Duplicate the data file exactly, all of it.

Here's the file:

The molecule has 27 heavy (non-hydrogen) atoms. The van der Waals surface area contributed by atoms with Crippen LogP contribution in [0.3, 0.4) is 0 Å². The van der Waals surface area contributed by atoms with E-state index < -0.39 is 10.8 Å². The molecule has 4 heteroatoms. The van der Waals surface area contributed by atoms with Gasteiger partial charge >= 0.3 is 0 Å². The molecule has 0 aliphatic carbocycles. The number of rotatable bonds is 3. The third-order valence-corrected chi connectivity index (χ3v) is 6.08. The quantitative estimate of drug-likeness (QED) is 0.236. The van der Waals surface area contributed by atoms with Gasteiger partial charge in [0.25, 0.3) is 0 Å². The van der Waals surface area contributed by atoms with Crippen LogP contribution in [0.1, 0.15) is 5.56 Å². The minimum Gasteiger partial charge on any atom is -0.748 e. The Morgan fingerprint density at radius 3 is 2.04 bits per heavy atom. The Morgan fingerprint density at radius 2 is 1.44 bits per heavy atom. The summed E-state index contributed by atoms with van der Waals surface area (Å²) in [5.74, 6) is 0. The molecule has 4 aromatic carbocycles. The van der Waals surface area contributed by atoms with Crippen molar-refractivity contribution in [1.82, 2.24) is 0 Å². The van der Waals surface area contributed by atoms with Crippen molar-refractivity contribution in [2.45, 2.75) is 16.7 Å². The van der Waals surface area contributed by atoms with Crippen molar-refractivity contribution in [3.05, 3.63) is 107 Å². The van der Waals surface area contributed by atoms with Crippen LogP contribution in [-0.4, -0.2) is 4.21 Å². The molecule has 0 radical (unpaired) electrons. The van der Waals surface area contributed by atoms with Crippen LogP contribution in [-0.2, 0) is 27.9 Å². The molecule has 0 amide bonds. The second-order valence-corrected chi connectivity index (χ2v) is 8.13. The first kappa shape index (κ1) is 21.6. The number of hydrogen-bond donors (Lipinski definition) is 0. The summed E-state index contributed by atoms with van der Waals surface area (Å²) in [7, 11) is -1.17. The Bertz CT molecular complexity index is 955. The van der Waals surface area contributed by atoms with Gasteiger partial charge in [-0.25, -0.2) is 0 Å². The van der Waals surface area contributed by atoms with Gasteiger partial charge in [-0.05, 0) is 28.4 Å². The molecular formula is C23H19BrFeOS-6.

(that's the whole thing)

The molecule has 27 heavy (non-hydrogen) atoms. The van der Waals surface area contributed by atoms with Crippen LogP contribution in [0.3, 0.4) is 0 Å². The van der Waals surface area contributed by atoms with E-state index < -0.39 is 10.8 Å². The molecule has 4 heteroatoms. The van der Waals surface area contributed by atoms with Gasteiger partial charge >= 0.3 is 0 Å². The molecule has 0 aliphatic carbocycles. The number of rotatable bonds is 3. The third-order valence-corrected chi connectivity index (χ3v) is 6.08. The quantitative estimate of drug-likeness (QED) is 0.236. The van der Waals surface area contributed by atoms with Gasteiger partial charge in [0.25, 0.3) is 0 Å². The van der Waals surface area contributed by atoms with Crippen LogP contribution in [0.1, 0.15) is 5.56 Å². The minimum Gasteiger partial charge on any atom is -0.748 e. The Morgan fingerprint density at radius 3 is 2.04 bits per heavy atom. The Morgan fingerprint density at radius 2 is 1.44 bits per heavy atom. The summed E-state index contributed by atoms with van der Waals surface area (Å²) in [5.74, 6) is 0. The molecule has 4 aromatic carbocycles. The van der Waals surface area contributed by atoms with Crippen molar-refractivity contribution in [1.82, 2.24) is 0 Å². The van der Waals surface area contributed by atoms with Crippen molar-refractivity contribution in [2.45, 2.75) is 16.7 Å². The van der Waals surface area contributed by atoms with Crippen molar-refractivity contribution in [3.05, 3.63) is 107 Å². The van der Waals surface area contributed by atoms with Crippen LogP contribution in [-0.4, -0.2) is 4.21 Å². The molecule has 0 radical (unpaired) electrons. The van der Waals surface area contributed by atoms with Crippen LogP contribution in [-0.2, 0) is 27.9 Å². The molecule has 0 amide bonds. The second-order valence-corrected chi connectivity index (χ2v) is 8.13. The first kappa shape index (κ1) is 21.6. The number of hydrogen-bond donors (Lipinski definition) is 0. The summed E-state index contributed by atoms with van der Waals surface area (Å²) in [7, 11) is -1.17. The Bertz CT molecular complexity index is 955. The van der Waals surface area contributed by atoms with Gasteiger partial charge in [-0.25, -0.2) is 0 Å². The van der Waals surface area contributed by atoms with Gasteiger partial charge in [-0.05, 0) is 28.4 Å². The molecular formula is C23H19BrFeOS-6.